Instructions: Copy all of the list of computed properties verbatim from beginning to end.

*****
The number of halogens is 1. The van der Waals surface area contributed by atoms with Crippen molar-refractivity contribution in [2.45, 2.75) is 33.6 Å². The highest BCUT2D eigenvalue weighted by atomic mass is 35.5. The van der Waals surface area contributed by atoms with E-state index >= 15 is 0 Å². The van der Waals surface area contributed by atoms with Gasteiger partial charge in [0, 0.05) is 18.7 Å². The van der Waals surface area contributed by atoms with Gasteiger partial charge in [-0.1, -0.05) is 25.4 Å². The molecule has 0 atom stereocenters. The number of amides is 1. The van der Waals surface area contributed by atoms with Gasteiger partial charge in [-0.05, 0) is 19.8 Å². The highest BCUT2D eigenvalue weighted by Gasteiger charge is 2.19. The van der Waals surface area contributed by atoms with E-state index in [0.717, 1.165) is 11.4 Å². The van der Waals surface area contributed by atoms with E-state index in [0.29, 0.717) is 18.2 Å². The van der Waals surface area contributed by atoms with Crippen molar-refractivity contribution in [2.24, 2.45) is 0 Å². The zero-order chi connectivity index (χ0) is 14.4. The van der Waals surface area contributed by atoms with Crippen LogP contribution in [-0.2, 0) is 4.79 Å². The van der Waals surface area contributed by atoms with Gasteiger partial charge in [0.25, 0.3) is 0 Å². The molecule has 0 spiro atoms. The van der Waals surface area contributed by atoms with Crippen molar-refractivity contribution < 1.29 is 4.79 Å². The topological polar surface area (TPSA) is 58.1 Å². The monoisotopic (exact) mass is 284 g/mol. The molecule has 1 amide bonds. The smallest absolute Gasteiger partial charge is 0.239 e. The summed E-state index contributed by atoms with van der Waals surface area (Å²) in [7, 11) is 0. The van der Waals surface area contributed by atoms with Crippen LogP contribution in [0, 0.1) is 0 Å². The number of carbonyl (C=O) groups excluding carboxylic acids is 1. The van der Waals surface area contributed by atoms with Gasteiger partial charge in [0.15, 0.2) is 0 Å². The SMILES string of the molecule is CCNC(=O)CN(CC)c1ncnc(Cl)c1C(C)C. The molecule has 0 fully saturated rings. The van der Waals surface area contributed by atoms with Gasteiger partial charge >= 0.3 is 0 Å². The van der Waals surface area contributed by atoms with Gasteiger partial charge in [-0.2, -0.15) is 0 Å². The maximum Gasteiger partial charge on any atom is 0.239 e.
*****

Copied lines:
The number of halogens is 1. The van der Waals surface area contributed by atoms with Crippen molar-refractivity contribution in [2.45, 2.75) is 33.6 Å². The highest BCUT2D eigenvalue weighted by atomic mass is 35.5. The van der Waals surface area contributed by atoms with E-state index >= 15 is 0 Å². The van der Waals surface area contributed by atoms with Gasteiger partial charge in [0, 0.05) is 18.7 Å². The van der Waals surface area contributed by atoms with Gasteiger partial charge in [-0.1, -0.05) is 25.4 Å². The molecule has 0 atom stereocenters. The number of amides is 1. The van der Waals surface area contributed by atoms with Gasteiger partial charge in [-0.05, 0) is 19.8 Å². The highest BCUT2D eigenvalue weighted by Gasteiger charge is 2.19. The van der Waals surface area contributed by atoms with E-state index in [0.717, 1.165) is 11.4 Å². The van der Waals surface area contributed by atoms with E-state index in [0.29, 0.717) is 18.2 Å². The van der Waals surface area contributed by atoms with Crippen molar-refractivity contribution in [2.24, 2.45) is 0 Å². The zero-order chi connectivity index (χ0) is 14.4. The van der Waals surface area contributed by atoms with Crippen LogP contribution in [-0.2, 0) is 4.79 Å². The van der Waals surface area contributed by atoms with Gasteiger partial charge in [0.25, 0.3) is 0 Å². The molecule has 0 spiro atoms. The van der Waals surface area contributed by atoms with Crippen molar-refractivity contribution < 1.29 is 4.79 Å². The topological polar surface area (TPSA) is 58.1 Å². The monoisotopic (exact) mass is 284 g/mol. The molecule has 1 amide bonds. The smallest absolute Gasteiger partial charge is 0.239 e. The summed E-state index contributed by atoms with van der Waals surface area (Å²) in [7, 11) is 0. The van der Waals surface area contributed by atoms with Crippen LogP contribution in [0, 0.1) is 0 Å². The number of carbonyl (C=O) groups excluding carboxylic acids is 1. The van der Waals surface area contributed by atoms with Gasteiger partial charge in [0.15, 0.2) is 0 Å². The SMILES string of the molecule is CCNC(=O)CN(CC)c1ncnc(Cl)c1C(C)C. The molecule has 0 fully saturated rings. The van der Waals surface area contributed by atoms with Gasteiger partial charge >= 0.3 is 0 Å². The van der Waals surface area contributed by atoms with Gasteiger partial charge in [-0.2, -0.15) is 0 Å². The maximum Gasteiger partial charge on any atom is 0.239 e.